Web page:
The next and last time I saw her we were 35 and in a maternity store buying clothes to wear while we carried babies we were already too old be be having. As I left the changing room, I said, “Jana? Aren’t you Jana Anders?”

“I was,” she said. It seemed sad to me considering the thoughts I’d had the time I saw her in her little bug, but I think her meaning was she had another name because she had married. I hope it was that and not that she’d lost herself somehow.

I told her that she had known me as Teresa Shultz, a name I didn’t use anymore, and as I saw recognition in her face I knew it was only the name she remembered. She admitted she wouldn’t have known me if I hadn’t told her who I was.

We didn’t have any sort of meaningful dialogue, but that meeting stayed in my mind, because I was once again reminded that I had expected her to leave this small town and perform. Perform Something. Somewhere.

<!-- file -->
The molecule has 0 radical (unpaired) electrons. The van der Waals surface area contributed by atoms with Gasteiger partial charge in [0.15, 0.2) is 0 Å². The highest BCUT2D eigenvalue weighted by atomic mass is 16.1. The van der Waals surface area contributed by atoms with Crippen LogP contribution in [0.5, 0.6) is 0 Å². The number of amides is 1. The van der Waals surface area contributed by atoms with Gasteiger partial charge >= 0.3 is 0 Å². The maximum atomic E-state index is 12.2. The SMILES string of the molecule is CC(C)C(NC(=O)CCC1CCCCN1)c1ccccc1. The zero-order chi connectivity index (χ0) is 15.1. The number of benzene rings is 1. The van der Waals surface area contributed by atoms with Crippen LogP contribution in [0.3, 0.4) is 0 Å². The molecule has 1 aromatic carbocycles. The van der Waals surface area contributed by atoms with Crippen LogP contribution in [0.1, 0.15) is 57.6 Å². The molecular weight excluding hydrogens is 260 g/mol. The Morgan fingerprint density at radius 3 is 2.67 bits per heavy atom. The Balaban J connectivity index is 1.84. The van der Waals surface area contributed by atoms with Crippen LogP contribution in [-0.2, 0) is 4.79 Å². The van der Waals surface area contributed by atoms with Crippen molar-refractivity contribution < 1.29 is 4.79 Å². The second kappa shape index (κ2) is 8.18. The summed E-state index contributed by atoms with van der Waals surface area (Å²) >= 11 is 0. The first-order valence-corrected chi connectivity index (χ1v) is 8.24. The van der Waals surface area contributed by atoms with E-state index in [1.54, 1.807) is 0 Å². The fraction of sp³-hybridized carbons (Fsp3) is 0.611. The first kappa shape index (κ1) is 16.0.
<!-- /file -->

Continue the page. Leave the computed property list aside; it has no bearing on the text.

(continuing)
cirque du soleil

And now as I read the notes about her death, aged 57, from colorectal cancer, I am so saddened by it. And I think to myself, ‘Oh, Jana, if only we’d had Cirque du Soleil in our youth! You could have been an international star of Circus of the Sun, and I could have worked with show horses my whole life.

When I ran away from home I could have gone where I’d have been welcomed for my oddness and, well, like everyone else who met you, they’d have been mad about you! Neither of us were really suited to a desk or a boring life and we hardly knew where to look for anything else. We could have been running away to the circus. And what a grand one!

She may have been ecstatically happy with her professional life, I don’t know. I don’t even know what she did. She may have been happy to stay in this small town her whole life. I don’t have any impression of her other than my own memories, few as they are, and the expectations she brought to my mind with her exuberance for life.

 

Journal: family secrets never really are . . . secret